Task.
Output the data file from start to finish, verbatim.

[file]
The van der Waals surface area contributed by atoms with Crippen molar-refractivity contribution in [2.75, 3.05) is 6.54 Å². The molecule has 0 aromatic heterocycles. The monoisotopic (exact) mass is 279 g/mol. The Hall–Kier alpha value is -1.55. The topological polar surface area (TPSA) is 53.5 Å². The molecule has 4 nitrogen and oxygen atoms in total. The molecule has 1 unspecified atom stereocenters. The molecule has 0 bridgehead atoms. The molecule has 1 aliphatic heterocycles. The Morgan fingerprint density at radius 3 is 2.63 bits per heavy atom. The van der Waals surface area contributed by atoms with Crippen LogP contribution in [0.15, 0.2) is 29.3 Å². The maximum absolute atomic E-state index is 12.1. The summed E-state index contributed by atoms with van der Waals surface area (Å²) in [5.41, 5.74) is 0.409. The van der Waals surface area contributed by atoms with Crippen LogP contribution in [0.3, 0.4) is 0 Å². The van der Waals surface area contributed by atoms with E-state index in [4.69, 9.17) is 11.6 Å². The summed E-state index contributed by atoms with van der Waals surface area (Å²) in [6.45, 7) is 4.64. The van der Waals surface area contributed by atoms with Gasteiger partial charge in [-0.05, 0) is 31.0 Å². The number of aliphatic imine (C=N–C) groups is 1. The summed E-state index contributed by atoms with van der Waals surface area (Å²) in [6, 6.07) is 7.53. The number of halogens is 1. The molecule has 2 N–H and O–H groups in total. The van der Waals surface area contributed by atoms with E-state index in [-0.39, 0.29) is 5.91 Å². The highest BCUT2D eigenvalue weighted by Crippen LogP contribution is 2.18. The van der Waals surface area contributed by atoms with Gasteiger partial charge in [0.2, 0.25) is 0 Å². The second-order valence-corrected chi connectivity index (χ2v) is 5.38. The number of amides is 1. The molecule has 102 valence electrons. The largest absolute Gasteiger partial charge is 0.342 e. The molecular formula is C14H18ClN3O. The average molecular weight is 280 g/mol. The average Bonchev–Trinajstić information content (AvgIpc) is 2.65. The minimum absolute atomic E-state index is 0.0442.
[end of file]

The van der Waals surface area contributed by atoms with Crippen molar-refractivity contribution in [2.75, 3.05) is 6.54 Å². The molecule has 0 aromatic heterocycles. The monoisotopic (exact) mass is 279 g/mol. The Hall–Kier alpha value is -1.55. The topological polar surface area (TPSA) is 53.5 Å². The molecule has 4 nitrogen and oxygen atoms in total. The molecule has 1 unspecified atom stereocenters. The molecule has 0 bridgehead atoms. The molecule has 1 aliphatic heterocycles. The Morgan fingerprint density at radius 3 is 2.63 bits per heavy atom. The van der Waals surface area contributed by atoms with Crippen LogP contribution in [0.15, 0.2) is 29.3 Å². The maximum absolute atomic E-state index is 12.1. The summed E-state index contributed by atoms with van der Waals surface area (Å²) in [5.41, 5.74) is 0.409. The van der Waals surface area contributed by atoms with Crippen LogP contribution in [0.3, 0.4) is 0 Å². The van der Waals surface area contributed by atoms with E-state index in [4.69, 9.17) is 11.6 Å². The summed E-state index contributed by atoms with van der Waals surface area (Å²) in [6.45, 7) is 4.64. The van der Waals surface area contributed by atoms with Gasteiger partial charge in [-0.05, 0) is 31.0 Å². The number of aliphatic imine (C=N–C) groups is 1. The summed E-state index contributed by atoms with van der Waals surface area (Å²) in [6, 6.07) is 7.53. The number of halogens is 1. The molecule has 2 N–H and O–H groups in total. The van der Waals surface area contributed by atoms with E-state index in [-0.39, 0.29) is 5.91 Å². The highest BCUT2D eigenvalue weighted by Crippen LogP contribution is 2.18. The van der Waals surface area contributed by atoms with Gasteiger partial charge in [0.2, 0.25) is 0 Å². The second-order valence-corrected chi connectivity index (χ2v) is 5.38. The number of amides is 1. The molecule has 102 valence electrons. The largest absolute Gasteiger partial charge is 0.342 e. The molecular formula is C14H18ClN3O. The average molecular weight is 280 g/mol. The average Bonchev–Trinajstić information content (AvgIpc) is 2.65. The minimum absolute atomic E-state index is 0.0442.